As the impact of the pandemic took its toll on many businesses, we wanted to better understand what this meant in terms of how leaders will rethink (if at all) the way in which they position their organisations and how they operate as a whole too.
Over 500 CEOs, Managing Directors and Founders took part in our study and one of the biggest areas of focus for them as they look to the future is the drive to become a more purpose-led entity. But does having a clearly defined brand purpose actually make a difference to how a business in perceived and its bottom line?
What is brand purpose?
First, a reminder of what ‘brand’ purpose means. Brand purpose is best defined as the reason for your company to exist beyond making money. It’s not about your targets for growth and what you need to do to get there, it’s the core concept underpinning your product or service (see more on this here).
Our survey respondents told us that until the much-anticipated economic bounce back comes, businesses will struggle to prioritise brand purpose over profitability. But what if there was an alternative to this?
Writing in the Harvard Business Review, academics Claudine Gartenberg and George Serafeim point to research which shows purpose-driven companies “outperform the market by five per cent to seven per cent” each year. We believe that you don’t need to think about survival first, profitability second. Here me out on this.
By creating a clear brand purpose, you’ll become a stronger business – which also performs better financially – as a result. As Claire Phillips, Head of Social Purpose at ITV, puts it, “Often we talk about this split between profit or purpose, ethics or economics. It’s a false dichotomy.”
We believe that it’s possible to do good and do well. In fact, many of the world’s biggest brands have been acting on this knowledge for some time. Unilever for example, has created a list of ‘sustainable living brands’ – products that have been developed in line with a strong social or environmental purpose.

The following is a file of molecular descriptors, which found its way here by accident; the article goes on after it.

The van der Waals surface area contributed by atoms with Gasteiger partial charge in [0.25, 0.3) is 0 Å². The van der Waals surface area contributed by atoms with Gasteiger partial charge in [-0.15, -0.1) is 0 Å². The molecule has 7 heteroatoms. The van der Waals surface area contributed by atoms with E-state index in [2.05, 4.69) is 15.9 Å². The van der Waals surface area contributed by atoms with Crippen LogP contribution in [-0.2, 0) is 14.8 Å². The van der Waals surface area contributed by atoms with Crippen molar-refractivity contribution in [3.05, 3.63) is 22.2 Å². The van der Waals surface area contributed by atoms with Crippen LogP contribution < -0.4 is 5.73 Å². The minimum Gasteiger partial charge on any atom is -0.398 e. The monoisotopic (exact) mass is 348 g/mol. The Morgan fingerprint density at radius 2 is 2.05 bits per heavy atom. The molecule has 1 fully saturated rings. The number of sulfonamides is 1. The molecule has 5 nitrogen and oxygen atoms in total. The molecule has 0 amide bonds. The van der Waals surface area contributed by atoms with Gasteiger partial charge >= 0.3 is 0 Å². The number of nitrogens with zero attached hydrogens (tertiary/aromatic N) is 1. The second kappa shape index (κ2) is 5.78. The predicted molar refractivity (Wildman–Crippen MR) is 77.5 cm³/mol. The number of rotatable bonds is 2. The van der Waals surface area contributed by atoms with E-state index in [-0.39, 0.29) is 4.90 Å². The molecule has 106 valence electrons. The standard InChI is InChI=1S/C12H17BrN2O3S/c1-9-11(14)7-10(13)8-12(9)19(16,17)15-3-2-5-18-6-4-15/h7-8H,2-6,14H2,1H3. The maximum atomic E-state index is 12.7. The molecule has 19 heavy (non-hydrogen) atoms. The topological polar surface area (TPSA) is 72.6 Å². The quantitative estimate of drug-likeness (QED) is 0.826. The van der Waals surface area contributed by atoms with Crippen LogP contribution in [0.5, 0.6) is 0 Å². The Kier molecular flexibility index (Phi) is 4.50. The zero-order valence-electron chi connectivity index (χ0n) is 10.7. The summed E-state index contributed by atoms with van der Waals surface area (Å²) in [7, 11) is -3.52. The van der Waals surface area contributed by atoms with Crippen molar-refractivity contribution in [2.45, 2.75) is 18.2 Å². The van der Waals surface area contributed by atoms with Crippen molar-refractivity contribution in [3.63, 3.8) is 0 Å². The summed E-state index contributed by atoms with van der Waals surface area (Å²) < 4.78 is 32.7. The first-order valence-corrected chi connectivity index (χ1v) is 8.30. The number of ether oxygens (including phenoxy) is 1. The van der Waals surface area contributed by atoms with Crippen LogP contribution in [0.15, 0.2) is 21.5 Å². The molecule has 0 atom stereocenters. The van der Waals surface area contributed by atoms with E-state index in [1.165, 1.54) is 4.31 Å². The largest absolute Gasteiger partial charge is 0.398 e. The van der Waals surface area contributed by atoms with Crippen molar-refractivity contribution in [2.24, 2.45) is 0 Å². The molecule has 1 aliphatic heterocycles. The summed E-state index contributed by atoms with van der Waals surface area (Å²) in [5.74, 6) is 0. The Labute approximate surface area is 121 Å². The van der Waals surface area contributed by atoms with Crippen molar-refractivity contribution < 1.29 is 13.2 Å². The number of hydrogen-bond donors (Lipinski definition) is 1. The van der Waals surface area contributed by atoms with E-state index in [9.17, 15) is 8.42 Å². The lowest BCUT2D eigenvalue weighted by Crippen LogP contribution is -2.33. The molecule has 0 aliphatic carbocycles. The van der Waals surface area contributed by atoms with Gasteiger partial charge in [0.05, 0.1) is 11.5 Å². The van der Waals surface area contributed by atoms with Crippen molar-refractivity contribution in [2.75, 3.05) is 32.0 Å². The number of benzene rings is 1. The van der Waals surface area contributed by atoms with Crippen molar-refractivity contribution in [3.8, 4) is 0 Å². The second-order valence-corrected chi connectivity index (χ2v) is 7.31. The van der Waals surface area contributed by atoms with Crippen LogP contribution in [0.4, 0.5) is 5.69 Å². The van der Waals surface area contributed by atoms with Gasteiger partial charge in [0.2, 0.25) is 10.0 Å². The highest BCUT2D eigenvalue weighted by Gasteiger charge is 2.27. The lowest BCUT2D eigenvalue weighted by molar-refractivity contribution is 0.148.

“You don’t need to think about survival first, profitability second”
In 2018, these brands – which include Dove, Knorr, Persil and Hellmann’s – grew 69 per cent faster than the rest of Unilever’s business, delivering 75 per cent of its overall growth. Our own research demonstrates that brand purpose can win customers.
A large majority, 61 per cent of those we surveyed, said that even with a global recession, they would choose a supplier with a clear social purpose, rather than a business lacking these credentials.[/et_pb_text][et_pb_image src=”https://www.clearlypr.co.uk/wp-content/uploads/2022/01/Would-you-choose-a-purpose.png” _builder_version=”4.6.5″ _module_preset=”default” title_text=”Would you choose a purpose” hover_enabled=”0″ sticky_enabled=”0″][/et_pb_image][et_pb_text _builder_version=”4.6.5″ _module_preset=”default” hover_enabled=”0″ sticky_enabled=”0″]
While many businesses will look to recoup profits lost from the immediate impact of Covid-19, the pandemic is here to stay in some shape or form indefinitely. A study by EY questioning almost 1,400 UK adults found that, for four in 10 of these, Covid-19 will ‘fundamentally change the way they shop’. This includes paying for more local products, trusted brands, and ethical products. Therefore, a long-term strategy taking this into account, is likely to pay dividends.
You can read more on how brand purpose benefits businesses by taking a quick read of our blog, Brand purpose: What is it and why does it matter? Here you will also find a link to download the whitepaper that details all the results from our study.[/et_pb_text][/et_pb_column][/et_pb_row][/et_pb_section]